It started with a chapel...
Planned on the development plan of the North-East district designed by the architect Gédéon Bordiau and approved by the Royal Decree of 20.12.1875, the church that was to take square Marguerite is still not completed in 1895. Tired long distances to reach the places of worship of neighboring communes, the inhabitants of the district have a chapel built at No. 20 rue du Noyer, in the territory of Schaerbeek. The building is open as a church of the new parish of the Sacred Heart, November 1, 1895.
Confronted with the fait accompli, the City of Brussels gives a negative opinion concerning the parish. Its creation is nevertheless approved by the Royal Decree of 27. 10.1896. The City will then constantly stop the attempts of the parish to build a real church in the neighborhood.
... continued with the first church of 'Sacré-Coeur'...
In 1907, his parish priest, Félix Buelens, made a request to build a “conference room” on a plot of land belonging to him on rue Le Corrège. The project is signed by architects Georges Cochaux and Alex Struyven.
During construction, the City learns that the future hall is actually intended to serve as a church. The municipal council then demands the stop of the works. The City eventually approved the slightly revised plans of the building, erected this time by the architect Victor Janssen. The place of worship is consecrated on March 19, 1909.
... to finish with the current church
In 1941, it appears that the church, designed as temporary, was not built using “first quality” materials and that heavy restorations are required. Given the increase in the number of parishioners, the building is also too small. The parish is considering the construction of a new church. A preliminary draft is designed by architect Leonard Homez. The construction is to take place in the street Correggio, on the ground adjacent to the church, previously acquired by the parish.
In 1942, however, the City proposed to build the new church on the other side of the block, avenue Michel-Ange, after expropriation of our 18 to 24 of it. The parish agrees with this idea but the project is finally abandoned.
In the aftermath of the war, in 1952, architect Jo De Bouver drew a new project for the parcel adjoining the church. The construction of the building began in 1954. In late 1956, the old church, amputated from its left aisle, became a parish hall. Modified several times, the interior has been converted since 2003 into an Orthodox Syriac church.
The current church is inspired by neo-Gothic style and it was designed in 1952 on the plans of the architect Jo de Bouver.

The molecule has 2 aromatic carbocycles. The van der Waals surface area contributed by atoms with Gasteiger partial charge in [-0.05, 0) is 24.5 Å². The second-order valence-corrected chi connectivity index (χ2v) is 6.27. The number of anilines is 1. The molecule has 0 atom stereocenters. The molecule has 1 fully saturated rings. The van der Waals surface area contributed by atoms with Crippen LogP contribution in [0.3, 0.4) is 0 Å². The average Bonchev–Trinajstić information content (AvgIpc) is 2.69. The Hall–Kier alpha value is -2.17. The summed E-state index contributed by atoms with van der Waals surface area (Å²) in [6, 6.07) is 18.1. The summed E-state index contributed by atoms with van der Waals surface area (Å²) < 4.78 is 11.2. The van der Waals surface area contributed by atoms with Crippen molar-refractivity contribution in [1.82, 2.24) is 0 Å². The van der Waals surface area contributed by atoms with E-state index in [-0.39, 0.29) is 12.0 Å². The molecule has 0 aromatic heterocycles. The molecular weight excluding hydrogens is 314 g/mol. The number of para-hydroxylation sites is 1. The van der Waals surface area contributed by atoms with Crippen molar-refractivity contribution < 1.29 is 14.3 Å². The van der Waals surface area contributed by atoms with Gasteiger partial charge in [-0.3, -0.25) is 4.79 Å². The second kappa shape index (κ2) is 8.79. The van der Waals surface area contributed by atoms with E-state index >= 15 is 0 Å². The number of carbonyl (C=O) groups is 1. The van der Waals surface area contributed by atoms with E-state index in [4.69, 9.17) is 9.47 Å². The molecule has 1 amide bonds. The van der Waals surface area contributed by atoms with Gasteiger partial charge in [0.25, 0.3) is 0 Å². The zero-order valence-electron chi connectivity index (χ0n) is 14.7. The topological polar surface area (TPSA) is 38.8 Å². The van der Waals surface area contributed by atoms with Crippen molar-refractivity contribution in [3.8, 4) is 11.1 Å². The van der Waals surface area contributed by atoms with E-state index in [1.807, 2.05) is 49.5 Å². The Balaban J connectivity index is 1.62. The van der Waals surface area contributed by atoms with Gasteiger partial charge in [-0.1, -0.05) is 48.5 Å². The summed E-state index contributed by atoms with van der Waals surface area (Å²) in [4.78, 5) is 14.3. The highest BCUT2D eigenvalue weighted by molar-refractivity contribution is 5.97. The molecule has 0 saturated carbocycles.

The church is built from red bricks. The white stone of Savonnières adorns the ground floor and punctuates the higher levels. Blue stone. is used for the base. Ground floor basement with broken arc flattened. Windows have slanted sills.
Facade of the gabled nave with a stone cross. In a high broken frame with projections, a wide axial entrance flanked by light fixtures on a plinth, under five high and narrow ogival windows, with continuous crosspiece. They are underlined by the inscription “domus dei domus orationis”.
High square tower-bell tower, under roof with spire and weather vane. Towards the street, a niche today devoid of a statue, under two levels of twin loophole windows. Chamber of louvered bells. To the left of the tower, narrow body of three levels, pierced by a service door and a window on each floor.
Right avant-corps of two bays, the main one under the gable, the other at the entrance. Paired, rectangular windows upstairs. Pavilion roof dormer.
Paneled doors and metal frames preserved.
Yellow brick interior. Nave under broken barrel vault, punctuated by diaphragm arches in concrete. It is lit laterally by triplets with broken arches included in a frame of the same shape.
Side aisles open to the nave by flattened pointed arches. They house, in the second bay on the south side and in the third bay, three blond wooden confessionals, also under a flattened pointed arch. The walls of the aisles are decorated with ceramic paintings in relief, depicting the stations of the cross.
The choir consists of three parts of decreasing height, delimited by broken diaphragm arches, the last two on squat columns. It is lit laterally by three twin windows and, at the bottom, by a triplet decorated with stained glass signed “R. Crickx Fecit”: they represent Christ on the cross, Saint Longinus the Centurion piercing the side of Jesus with his spear and the Virgin. Floor and altar in black veined marble. To the left of the choir, a monumental ceramic relief representing the Virgin and Child, placed after the consecration of the church.
Above the entrance vestibule, organ gallery. The latter was designed in a neo-Gothic style in 1909 by Émile I Kerkhoff for the expiatory church of the Blessed Sacrament of Miracle of the convent of the Ladies of Perpetual Adoration, located rue Van Maerlant. The organ was sold to the Church of the Sacred Heart in 1980, after the closure of the convent, now converted into offices.